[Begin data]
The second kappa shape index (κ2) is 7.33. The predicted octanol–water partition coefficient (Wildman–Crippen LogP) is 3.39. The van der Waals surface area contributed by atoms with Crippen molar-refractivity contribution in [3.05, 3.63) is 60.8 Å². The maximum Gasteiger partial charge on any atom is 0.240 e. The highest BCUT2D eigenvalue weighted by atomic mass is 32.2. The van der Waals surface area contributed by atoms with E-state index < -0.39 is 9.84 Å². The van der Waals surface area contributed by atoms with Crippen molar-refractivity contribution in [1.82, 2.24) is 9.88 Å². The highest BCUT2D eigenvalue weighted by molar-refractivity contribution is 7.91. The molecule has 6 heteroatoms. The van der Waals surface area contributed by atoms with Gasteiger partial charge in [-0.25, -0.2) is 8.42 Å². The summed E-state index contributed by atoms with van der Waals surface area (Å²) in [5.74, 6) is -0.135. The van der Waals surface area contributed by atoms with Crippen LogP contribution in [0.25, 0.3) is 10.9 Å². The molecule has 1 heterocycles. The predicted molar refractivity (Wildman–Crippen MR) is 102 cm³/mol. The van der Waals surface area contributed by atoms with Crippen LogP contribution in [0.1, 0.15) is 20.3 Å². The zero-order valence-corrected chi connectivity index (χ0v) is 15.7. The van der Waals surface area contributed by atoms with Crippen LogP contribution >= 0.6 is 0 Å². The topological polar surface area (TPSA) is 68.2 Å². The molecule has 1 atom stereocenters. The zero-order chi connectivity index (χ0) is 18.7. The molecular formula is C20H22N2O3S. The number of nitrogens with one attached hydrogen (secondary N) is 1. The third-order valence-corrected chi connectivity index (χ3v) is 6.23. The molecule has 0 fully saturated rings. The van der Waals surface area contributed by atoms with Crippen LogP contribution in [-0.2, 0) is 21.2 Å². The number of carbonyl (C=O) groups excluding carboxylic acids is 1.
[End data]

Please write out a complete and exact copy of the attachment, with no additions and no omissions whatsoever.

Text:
The second kappa shape index (κ2) is 7.33. The predicted octanol–water partition coefficient (Wildman–Crippen LogP) is 3.39. The van der Waals surface area contributed by atoms with Crippen molar-refractivity contribution in [3.05, 3.63) is 60.8 Å². The maximum Gasteiger partial charge on any atom is 0.240 e. The highest BCUT2D eigenvalue weighted by atomic mass is 32.2. The van der Waals surface area contributed by atoms with E-state index < -0.39 is 9.84 Å². The van der Waals surface area contributed by atoms with Crippen molar-refractivity contribution in [1.82, 2.24) is 9.88 Å². The highest BCUT2D eigenvalue weighted by molar-refractivity contribution is 7.91. The molecule has 6 heteroatoms. The van der Waals surface area contributed by atoms with Gasteiger partial charge in [-0.25, -0.2) is 8.42 Å². The summed E-state index contributed by atoms with van der Waals surface area (Å²) in [5.74, 6) is -0.135. The van der Waals surface area contributed by atoms with Crippen LogP contribution in [0.25, 0.3) is 10.9 Å². The molecule has 1 heterocycles. The predicted molar refractivity (Wildman–Crippen MR) is 102 cm³/mol. The van der Waals surface area contributed by atoms with Crippen LogP contribution in [0.1, 0.15) is 20.3 Å². The zero-order valence-corrected chi connectivity index (χ0v) is 15.7. The van der Waals surface area contributed by atoms with Crippen LogP contribution >= 0.6 is 0 Å². The topological polar surface area (TPSA) is 68.2 Å². The molecule has 1 atom stereocenters. The zero-order chi connectivity index (χ0) is 18.7. The molecular formula is C20H22N2O3S. The number of nitrogens with one attached hydrogen (secondary N) is 1. The third-order valence-corrected chi connectivity index (χ3v) is 6.23. The molecule has 0 fully saturated rings. The van der Waals surface area contributed by atoms with Crippen LogP contribution in [-0.2, 0) is 21.2 Å². The number of carbonyl (C=O) groups excluding carboxylic acids is 1.